Conclusion: Some things surprised us about Nike's announced management changes, other things did not. Regardless, we don't think that it was timed such that there'd be a fall guy(s) for disappointing earnings to come next Thursday. We think that the company will do its best to keep guidance for FYMay14 earnings grounded -- but that has absolutely nothing to do with what we saw after the close today. The bottom line is that most of the job changes make sense and have long-term organizational benefits -- but for the next quarter or two half a dozen key roles will be in transition.
Plain and simple, Charlie Denson (COO) is retiring. We all knew back in 2006 that this day would come. Back then Bill Perez was fired from the corner office and Mark Parker got the nod to take the CEO role over Denson -- who was then his equal. Denson is 57 and Parker is 56 -- they're both still young, and Parker isn't going anywhere soon. Denson can't move any higher up the org chart. He's sticking around until January 2014 -- hardly a time frame for an executive who's running for the door (or being pushed out of it). The press release says Parker is sad to see him go, and we think it's genuine.
We're pleased to see that there are no changes to the Finance organization -- notably Don Blair or his team. With Denson transitioning out, we think that Don Blair's stock inside the company will rise given Don's ability to lend expertise to a new incoming COO. That said, it bugs us to see that Gary DeStefano is retiring. DeStefano is 54 years old, and has been at Nike for 31 years in too many roles to list. He's currently President of Global Operations, and will only be at the company for another five weeks. Last we checked, that's a pretty important role. The good news is that Denson will still be there to oversee the team while replacements are groomed. But out of the whole management change, if there was one part that we'd point to as being potentially disruptive, this would be it.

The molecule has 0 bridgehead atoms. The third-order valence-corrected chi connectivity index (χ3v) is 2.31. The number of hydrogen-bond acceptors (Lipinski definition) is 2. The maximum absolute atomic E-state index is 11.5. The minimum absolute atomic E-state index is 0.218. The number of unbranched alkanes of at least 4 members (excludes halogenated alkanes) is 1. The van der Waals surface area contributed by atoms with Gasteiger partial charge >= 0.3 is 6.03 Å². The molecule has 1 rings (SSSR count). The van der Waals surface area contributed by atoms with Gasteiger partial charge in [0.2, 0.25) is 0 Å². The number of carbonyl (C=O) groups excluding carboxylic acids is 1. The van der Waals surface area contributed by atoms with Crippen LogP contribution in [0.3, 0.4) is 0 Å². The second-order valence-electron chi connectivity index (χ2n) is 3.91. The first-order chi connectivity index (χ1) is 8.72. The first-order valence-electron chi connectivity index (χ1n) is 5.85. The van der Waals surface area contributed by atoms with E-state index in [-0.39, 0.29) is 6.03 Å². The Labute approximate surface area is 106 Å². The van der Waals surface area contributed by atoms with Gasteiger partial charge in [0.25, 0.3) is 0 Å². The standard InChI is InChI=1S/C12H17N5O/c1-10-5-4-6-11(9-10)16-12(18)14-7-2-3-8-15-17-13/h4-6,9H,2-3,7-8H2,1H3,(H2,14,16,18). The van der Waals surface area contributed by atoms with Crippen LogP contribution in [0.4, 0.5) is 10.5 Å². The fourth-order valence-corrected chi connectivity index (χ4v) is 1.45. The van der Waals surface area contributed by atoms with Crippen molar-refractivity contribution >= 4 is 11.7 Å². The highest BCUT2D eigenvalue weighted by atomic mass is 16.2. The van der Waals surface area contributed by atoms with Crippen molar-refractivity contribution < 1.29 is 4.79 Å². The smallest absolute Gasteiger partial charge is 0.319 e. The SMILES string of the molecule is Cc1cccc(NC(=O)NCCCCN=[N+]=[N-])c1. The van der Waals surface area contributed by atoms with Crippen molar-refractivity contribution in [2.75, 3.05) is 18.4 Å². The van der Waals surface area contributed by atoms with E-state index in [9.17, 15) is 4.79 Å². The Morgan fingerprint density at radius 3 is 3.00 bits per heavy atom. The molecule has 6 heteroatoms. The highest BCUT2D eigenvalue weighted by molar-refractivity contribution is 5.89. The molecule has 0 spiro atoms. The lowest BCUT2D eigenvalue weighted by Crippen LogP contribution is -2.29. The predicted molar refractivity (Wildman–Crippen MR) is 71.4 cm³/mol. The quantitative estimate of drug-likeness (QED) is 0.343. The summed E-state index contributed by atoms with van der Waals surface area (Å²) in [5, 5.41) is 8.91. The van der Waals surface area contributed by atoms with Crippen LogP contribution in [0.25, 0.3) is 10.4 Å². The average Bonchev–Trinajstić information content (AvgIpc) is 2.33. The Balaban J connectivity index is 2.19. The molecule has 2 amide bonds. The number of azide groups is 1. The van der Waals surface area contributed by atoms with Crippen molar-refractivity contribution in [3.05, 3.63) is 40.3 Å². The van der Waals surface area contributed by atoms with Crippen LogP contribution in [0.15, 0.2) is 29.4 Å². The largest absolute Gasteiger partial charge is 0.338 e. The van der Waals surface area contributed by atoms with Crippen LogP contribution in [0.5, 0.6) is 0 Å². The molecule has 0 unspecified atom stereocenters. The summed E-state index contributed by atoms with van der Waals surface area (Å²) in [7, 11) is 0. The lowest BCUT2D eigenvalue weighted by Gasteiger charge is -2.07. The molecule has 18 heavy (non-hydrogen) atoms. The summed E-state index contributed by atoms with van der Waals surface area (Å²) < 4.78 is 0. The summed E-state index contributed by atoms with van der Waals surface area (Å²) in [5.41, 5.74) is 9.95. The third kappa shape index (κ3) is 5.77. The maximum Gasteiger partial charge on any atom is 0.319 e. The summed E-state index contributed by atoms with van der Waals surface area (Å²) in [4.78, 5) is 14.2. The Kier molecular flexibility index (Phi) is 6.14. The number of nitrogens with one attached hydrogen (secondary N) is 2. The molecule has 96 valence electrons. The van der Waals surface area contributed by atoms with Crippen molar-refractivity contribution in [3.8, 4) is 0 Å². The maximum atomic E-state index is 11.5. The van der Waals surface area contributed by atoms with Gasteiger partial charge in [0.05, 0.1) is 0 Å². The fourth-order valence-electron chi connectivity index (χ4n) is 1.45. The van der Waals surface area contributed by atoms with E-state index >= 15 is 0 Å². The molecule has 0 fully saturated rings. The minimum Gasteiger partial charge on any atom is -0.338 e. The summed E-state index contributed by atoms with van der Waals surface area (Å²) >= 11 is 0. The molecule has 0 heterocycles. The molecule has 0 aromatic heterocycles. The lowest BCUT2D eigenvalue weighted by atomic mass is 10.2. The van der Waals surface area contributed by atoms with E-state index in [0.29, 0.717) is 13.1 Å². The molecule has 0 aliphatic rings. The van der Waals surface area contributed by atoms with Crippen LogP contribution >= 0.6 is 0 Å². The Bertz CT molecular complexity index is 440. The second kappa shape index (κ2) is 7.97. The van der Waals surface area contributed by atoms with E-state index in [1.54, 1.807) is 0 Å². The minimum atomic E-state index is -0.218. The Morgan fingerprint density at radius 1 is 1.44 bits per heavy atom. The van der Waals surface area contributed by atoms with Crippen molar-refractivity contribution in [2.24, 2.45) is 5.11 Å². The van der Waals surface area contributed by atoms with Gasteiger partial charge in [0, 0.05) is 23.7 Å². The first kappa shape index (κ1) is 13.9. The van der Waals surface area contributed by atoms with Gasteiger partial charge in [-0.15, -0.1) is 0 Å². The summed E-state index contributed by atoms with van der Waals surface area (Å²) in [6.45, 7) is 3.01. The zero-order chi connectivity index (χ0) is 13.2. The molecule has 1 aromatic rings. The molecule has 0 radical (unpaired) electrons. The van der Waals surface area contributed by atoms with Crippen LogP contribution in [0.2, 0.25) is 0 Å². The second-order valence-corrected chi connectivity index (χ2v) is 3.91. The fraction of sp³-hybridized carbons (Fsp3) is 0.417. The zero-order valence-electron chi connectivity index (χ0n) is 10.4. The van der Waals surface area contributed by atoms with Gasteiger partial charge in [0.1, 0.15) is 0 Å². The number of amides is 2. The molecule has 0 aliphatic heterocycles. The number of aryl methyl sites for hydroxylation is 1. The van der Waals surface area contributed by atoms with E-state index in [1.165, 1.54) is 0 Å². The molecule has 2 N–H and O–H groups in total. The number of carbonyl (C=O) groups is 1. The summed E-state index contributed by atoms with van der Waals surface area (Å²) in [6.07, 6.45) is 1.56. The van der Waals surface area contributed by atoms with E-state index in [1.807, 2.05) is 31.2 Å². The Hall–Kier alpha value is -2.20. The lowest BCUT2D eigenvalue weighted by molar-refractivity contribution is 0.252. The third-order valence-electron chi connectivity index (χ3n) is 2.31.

One thing that was put in place at Nike over the past few years is that all employees that have managerial responsibilities have several people identified in their HR file who could easily step into their role in the event that they move on. What this means is that if there is one higher-profile departure, then it sets off a domino-effect of other movement inside the organization. Look at past press releases. Try to find an example where only one person leaves or moves to a different role. You can't find it.
Another thing that works for Nike is that the company is not afraid to move its employees around the organization into and around different disciplines. Take for example Eric Sprunk (note: Wall Street universally loves the guy) who started his career at Price Waterhouse, and then after joining Nike in 1994 as Finance Director for the Americas, then Finance Director of Europe, Regional GM of Europe Footwear, GM Global Footwear, VP Global Product, EVP Merchandising and Product, and now COO. We could follow a similar track for almost all of the more successful Nike executives.
In the end, this is all consistent with how we expect Nike to run it's business long-term, and it's what makes it so successful at what it does. We'll keep a closer eye on a few of these areas that are in transition, but over our 15-years covering the company have never been given reason to doubt the company's ability to manage through similar leadership changes without coming out on top.